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Sulu sultan's brother open to 'peaceful' solution
Publication Date : 27-02-2013
The brother of the sultan of Sulu said his group in Lahad Datu town in Sabah was open to negotiate with the Malaysian government just to have a “peaceful” solution to the Sabah standoff.
“Yes. Talagang peaceful negotiation ang kailangan…so long as our rights will not be taken away from us. Negotiation talaga ang gusto namin (We need and want a peaceful negotiation),” Raja Muda Agbimuddin Kiram told Radyo Inquirer 990AM today when asked if they were open to negotiations.
“We have to renegotiate in a peaceful way,” said Raja Muda, brother of Jamalul Kiram III.
Raja Muda said the standoff could be resolved peacefully “so long as there is no betrayal, so long as they are sincere with the negotiation.”
His statements came just a day after Sultan Jamalul rejected President Benigno Aquino III’s call to withdraw the armed group in the disputed land or “face the full force of the law.”
Raja Muda said they were ready to listen to the president and accept his views if they think these were right.
Unfortunately, the sultan’s brother did not agree with the president’s claim that they may have violated Philippine laws when they refused to leave the land.
“As president and chief executor of our laws, I have tasked an investigation into possible violations of laws by you, your followers, and collaborators engaged in this foolhardy act,” Aquino said Tuesday.
Reacting to this, Raja Muda said: “E papaano papa-arrest? Ano ang crime na na-commit namin? Sa aming paniwala, wala kaming crime committed against the Philippine government. We are just doing what we believe is right.…(But what crime have we committed? We believe we have not committed any)”
“I think there is no such law against fighting for what is right,” he further said.
Raja Muda insisted that they would not leave Sabah until the issue has been resolved.
And if the Malaysian authorities were to use force to disarm his men, Raja Muda said they have no other choice but defend themselves.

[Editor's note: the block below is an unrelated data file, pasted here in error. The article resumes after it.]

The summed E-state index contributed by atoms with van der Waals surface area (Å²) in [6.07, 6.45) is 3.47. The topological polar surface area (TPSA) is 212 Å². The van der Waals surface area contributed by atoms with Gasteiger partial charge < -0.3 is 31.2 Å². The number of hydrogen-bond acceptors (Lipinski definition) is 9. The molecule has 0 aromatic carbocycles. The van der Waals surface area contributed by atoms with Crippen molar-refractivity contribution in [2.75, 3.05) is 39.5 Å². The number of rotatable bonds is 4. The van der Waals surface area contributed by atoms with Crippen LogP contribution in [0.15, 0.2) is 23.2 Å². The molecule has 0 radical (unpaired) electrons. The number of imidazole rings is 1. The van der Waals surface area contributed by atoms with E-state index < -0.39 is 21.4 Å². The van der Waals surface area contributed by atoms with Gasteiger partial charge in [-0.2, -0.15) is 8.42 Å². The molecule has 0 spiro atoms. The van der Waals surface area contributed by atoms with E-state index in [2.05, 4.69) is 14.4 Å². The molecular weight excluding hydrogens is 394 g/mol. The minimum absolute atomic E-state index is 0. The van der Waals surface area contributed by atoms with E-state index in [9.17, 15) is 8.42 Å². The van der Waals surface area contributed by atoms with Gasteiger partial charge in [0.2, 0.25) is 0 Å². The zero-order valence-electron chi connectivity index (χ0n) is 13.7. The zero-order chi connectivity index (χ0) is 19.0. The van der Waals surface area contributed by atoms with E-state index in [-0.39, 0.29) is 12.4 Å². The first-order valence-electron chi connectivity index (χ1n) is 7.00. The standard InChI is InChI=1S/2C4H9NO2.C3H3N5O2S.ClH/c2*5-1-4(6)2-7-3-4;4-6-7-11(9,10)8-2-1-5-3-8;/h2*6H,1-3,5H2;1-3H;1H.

“Kapag sila pumasok sa amin (If they attack), there’s no other way except to defend ourselves,” he said.
“Hindi nila magagawa yun…Kung magdi-disarm sila...that will be I think the time na lalaban kami (They won't do that; if they do then we will fight back),” he added.
Raja Muda said they came to Sabah not to make war especially with fellow Muslims in Malaysia.
“We come here…not to make war against them especially since we belong to the same religion,’ he said when asked what would be his message to the Malaysian government.
And to the residents of Sabah, Raja Muda’s message was: “We did not come here to die here but we come here to live with them, to stay with them to love each other and enjoy the income of Sabah together.”
He then called on their families in the Philippines and all Filipinos not only to extend them any help but also to show “sympathy” for them.
“The Filipinos must also at least sympathise on our move because we are doing not only for us…This is also for all Filipinos, Christians and Muslims,” Raja Muda added.
Local Government Secretary Manuel “Mar” Roxas, in a press conference Wednesday, said the standoff has risked the lives and jobs of some 800,000 Filipinos staying there.
Roxas said it was important that Malaysia and Philippines to continue good relations.
Aquino on Tuesday called on Sultan Jamalul to end the standoff in Lahud town in Sabah and leave peacefully but this was rejected.